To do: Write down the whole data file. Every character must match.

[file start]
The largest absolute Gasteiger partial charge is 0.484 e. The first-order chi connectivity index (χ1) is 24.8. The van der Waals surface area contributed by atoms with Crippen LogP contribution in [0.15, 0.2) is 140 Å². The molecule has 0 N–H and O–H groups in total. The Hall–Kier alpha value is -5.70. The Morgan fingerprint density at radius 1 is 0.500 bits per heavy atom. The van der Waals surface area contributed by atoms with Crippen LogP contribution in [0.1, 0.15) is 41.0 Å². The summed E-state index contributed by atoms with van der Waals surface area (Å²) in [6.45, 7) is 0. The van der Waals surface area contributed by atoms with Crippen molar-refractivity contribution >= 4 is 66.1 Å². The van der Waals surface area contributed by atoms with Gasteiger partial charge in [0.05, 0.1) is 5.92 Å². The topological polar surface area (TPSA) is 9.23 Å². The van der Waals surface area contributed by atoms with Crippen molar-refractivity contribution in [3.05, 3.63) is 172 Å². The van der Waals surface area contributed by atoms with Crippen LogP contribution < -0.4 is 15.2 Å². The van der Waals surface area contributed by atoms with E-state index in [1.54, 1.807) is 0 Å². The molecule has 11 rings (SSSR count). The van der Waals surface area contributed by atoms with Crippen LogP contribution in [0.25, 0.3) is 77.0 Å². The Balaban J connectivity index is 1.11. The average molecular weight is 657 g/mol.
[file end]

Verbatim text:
The largest absolute Gasteiger partial charge is 0.484 e. The first-order chi connectivity index (χ1) is 24.8. The van der Waals surface area contributed by atoms with Crippen LogP contribution in [0.15, 0.2) is 140 Å². The molecule has 0 N–H and O–H groups in total. The Hall–Kier alpha value is -5.70. The Morgan fingerprint density at radius 1 is 0.500 bits per heavy atom. The van der Waals surface area contributed by atoms with Crippen LogP contribution in [0.1, 0.15) is 41.0 Å². The summed E-state index contributed by atoms with van der Waals surface area (Å²) in [6.45, 7) is 0. The van der Waals surface area contributed by atoms with Crippen molar-refractivity contribution >= 4 is 66.1 Å². The van der Waals surface area contributed by atoms with Gasteiger partial charge in [0.05, 0.1) is 5.92 Å². The topological polar surface area (TPSA) is 9.23 Å². The van der Waals surface area contributed by atoms with Crippen molar-refractivity contribution in [3.05, 3.63) is 172 Å². The van der Waals surface area contributed by atoms with Crippen LogP contribution < -0.4 is 15.2 Å². The van der Waals surface area contributed by atoms with E-state index in [1.54, 1.807) is 0 Å². The molecule has 11 rings (SSSR count). The van der Waals surface area contributed by atoms with Crippen LogP contribution in [0.25, 0.3) is 77.0 Å². The Balaban J connectivity index is 1.11. The average molecular weight is 657 g/mol.